BDF asserts right to work in Sarstoon area

While refraining from any suggestion of impropriety on his part, Commander of the Belize Defence Force Brigadier General David Jones has refuted the position of Guatemalan foreign minister Carlos Morales as presented a few weeks ago that Belize nor Guatemala would increase the number of military bases at the border, per alleged inclusion in the Confidence Building Measures agreements of 2000 and 2005. As we told you on Friday, Jones’ memory of the Confidence Building Measures documents does not specifically restrict either country from constructing military bases along the border – only from using them to exert sovereignty. And those measures are mostly applicable to the western border rather than the South. Jones suggested that the Guatemalan interpretation is “different” from Belize but maintains that the restriction Morales spoke of does not exist. Guatemala had objected to a building of the forward operating base on Sarstoon Island until Belize’s Minister of Foreign Affairs Wilfred Elrington reassured that the BDF had no part in it and there was no intention of amassing military presence at the border, only to curb illicit activity in the area, most of which originates from Guatemala. But he expects that the BDF can still use the base and collaborate with their brothers in the Coast Guard.

Brig. General David Jones – BDF Commandervlcsnap-2015-08-10-10h15m10s62

“For Belize’s perspective, there isn’t really a necessity. Because we in Belize, we consider the Coast Guard also as a military organization. Internationally, people may think otherwise. But they have been doing training with us, so we have no objection in categorizing the Coast Guard as a military as well. But that base is particularly important because there is a lot of narco-traffic activity that occurs in the Sarstoon. North of the central line that runs through the river belongs to Belize in our mind and south in their mind belongs to them. So if anything occurs north of the river, technically they don’t have any rights or jurisdiction to interdict anything that happens there and it’s the same for us. If anything happens south of the median line, we don’t have that jurisdiction. So it’s only sensible that both of us have a base there and both of us work jointly together to interdict whatever comes through the Sarstoon.”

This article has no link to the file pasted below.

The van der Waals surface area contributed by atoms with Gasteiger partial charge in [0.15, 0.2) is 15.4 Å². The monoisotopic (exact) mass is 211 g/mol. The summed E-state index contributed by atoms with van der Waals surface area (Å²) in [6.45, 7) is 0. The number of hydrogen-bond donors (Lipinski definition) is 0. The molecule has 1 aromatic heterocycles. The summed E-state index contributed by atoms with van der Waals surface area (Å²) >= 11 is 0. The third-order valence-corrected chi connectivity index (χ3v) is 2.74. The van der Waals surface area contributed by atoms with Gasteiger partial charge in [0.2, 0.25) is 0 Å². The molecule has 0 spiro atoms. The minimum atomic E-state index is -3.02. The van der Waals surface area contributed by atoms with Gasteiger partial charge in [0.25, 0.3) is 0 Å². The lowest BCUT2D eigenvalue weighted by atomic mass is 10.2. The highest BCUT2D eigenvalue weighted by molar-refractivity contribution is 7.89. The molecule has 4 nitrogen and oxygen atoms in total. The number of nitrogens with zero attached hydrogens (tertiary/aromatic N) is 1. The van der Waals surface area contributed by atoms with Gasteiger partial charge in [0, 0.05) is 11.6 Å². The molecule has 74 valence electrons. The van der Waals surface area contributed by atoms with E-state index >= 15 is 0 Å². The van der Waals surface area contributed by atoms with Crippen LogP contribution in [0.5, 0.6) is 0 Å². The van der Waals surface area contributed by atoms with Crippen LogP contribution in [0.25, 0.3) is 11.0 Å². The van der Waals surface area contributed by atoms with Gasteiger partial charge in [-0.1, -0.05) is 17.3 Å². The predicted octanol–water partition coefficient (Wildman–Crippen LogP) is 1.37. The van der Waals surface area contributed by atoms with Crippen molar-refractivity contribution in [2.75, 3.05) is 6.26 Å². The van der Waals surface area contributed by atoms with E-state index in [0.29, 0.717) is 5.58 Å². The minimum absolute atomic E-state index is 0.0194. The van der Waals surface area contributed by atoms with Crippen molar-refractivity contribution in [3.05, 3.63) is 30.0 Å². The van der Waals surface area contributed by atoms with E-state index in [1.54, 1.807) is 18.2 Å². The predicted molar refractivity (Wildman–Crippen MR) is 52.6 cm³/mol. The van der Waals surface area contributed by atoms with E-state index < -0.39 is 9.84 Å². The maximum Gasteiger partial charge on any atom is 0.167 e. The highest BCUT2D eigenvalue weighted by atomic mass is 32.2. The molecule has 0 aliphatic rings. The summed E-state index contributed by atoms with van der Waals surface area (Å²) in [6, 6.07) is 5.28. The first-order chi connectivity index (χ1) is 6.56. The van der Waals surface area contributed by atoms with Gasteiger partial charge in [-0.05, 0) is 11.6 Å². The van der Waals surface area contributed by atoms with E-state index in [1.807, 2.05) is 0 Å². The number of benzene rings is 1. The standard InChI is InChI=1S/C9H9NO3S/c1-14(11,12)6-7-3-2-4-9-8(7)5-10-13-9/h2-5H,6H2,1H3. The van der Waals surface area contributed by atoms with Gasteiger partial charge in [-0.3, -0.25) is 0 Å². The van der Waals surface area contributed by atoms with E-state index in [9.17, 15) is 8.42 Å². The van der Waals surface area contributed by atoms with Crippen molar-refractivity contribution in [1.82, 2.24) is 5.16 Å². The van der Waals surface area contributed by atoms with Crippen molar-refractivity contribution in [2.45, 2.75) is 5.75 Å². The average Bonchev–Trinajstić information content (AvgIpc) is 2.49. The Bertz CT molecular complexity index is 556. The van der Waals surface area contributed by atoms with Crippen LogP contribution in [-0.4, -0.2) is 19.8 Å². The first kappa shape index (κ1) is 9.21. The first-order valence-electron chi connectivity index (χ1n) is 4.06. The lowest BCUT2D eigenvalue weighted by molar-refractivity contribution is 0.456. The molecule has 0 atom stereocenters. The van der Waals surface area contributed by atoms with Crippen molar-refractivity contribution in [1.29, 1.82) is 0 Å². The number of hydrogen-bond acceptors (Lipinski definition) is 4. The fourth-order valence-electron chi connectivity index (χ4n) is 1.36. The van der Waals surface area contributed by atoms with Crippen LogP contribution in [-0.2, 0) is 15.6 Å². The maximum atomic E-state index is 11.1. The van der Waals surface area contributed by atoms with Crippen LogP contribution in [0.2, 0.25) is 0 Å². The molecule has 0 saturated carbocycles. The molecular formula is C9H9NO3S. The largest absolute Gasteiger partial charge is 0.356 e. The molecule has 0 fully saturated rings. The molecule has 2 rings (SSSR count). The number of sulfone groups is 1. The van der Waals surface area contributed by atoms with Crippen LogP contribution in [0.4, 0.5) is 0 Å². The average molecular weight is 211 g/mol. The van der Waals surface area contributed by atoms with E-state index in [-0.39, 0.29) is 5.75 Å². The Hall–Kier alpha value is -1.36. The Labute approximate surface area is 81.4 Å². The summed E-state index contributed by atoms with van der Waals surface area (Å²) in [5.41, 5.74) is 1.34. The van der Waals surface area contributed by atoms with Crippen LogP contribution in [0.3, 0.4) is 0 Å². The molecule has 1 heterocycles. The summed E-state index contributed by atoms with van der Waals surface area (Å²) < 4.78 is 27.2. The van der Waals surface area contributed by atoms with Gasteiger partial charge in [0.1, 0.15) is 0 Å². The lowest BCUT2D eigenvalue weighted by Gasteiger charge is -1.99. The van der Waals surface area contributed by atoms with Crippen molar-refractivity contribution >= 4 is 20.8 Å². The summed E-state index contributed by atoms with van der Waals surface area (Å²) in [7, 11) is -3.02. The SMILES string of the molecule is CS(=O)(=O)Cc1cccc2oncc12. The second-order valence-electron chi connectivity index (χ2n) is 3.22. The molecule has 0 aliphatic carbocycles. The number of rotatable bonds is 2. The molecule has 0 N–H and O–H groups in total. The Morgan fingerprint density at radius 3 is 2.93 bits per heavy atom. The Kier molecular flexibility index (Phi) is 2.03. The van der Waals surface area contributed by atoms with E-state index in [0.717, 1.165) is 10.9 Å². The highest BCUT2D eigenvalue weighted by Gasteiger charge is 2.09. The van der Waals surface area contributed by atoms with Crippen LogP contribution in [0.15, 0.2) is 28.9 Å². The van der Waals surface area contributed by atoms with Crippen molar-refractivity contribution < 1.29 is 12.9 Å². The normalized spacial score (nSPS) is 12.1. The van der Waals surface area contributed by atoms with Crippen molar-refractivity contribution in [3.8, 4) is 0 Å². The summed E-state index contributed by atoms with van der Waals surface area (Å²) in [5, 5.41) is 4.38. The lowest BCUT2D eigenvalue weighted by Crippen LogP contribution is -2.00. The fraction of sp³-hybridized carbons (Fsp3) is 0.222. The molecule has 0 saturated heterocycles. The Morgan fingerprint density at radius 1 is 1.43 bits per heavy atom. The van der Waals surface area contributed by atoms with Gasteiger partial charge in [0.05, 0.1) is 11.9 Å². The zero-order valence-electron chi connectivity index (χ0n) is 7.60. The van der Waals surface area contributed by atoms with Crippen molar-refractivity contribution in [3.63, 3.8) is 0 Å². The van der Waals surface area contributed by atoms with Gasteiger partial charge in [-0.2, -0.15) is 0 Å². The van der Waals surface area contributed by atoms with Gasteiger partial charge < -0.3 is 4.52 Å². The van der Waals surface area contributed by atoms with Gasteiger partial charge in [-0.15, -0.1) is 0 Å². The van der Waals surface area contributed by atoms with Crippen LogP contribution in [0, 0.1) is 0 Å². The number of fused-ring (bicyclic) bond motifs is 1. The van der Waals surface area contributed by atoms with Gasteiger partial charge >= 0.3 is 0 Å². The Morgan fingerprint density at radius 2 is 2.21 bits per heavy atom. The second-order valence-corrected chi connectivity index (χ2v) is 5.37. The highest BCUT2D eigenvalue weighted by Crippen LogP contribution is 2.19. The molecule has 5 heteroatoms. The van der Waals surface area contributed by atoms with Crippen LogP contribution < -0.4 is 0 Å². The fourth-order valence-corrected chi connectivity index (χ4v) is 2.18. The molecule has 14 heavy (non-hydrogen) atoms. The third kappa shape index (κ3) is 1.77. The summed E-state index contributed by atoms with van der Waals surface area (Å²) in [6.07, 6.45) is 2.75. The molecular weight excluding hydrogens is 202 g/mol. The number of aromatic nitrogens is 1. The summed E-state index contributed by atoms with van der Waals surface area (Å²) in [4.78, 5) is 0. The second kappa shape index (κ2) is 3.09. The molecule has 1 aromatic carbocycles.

Since the BDF already operates in the area with an observation post at Cadenas, the officers will be working directly with the Coast Guard in any event – the exact nature will be determined by the Ministries of Foreign Affairs and National Security, the latter directly responsible for defence including the BDF and Coast Guard.  The BDF retains advice on the ground in tactical situations, but will leave the diplomacy to the politicians. Lost among the hubbub over the plans for the base are why it is needed. Guatemala’s jitters aside, General Jones says the sooner the base can be built, the sooner illegal activities, some of which originate from Guatemala, can be stopped.

Brig. General David Jones

“Not really. I would not say we are short handed. They have a base there, it does not mean that we should have a base there to oppose them. It does not make sense that just because a military organization has a military base bordering mean that you put a base there just to watch each other. It does not make any sense. It seems like a bit of escalation. We need to have a base there for our own strategic reasons. There are a number of illicit activities occurring  at the Starstoon. A part from the international narco- trafficking  that goes there, there is a lot of illegal fishing, illegal poaching that happens on the main land and there is illegal logging that happens north or the river itself which we as the Belize Defense Force are interested to stop. It is in our interest to have a base there to stop the illegal activities from international players and also from our neighboring players from Guatemala who are doing illegal activities in the area.”

 According to Jones the go-ahead has been given but the date for actual construction to begin remains in the hands of the Ministry of Foreign Affairs.

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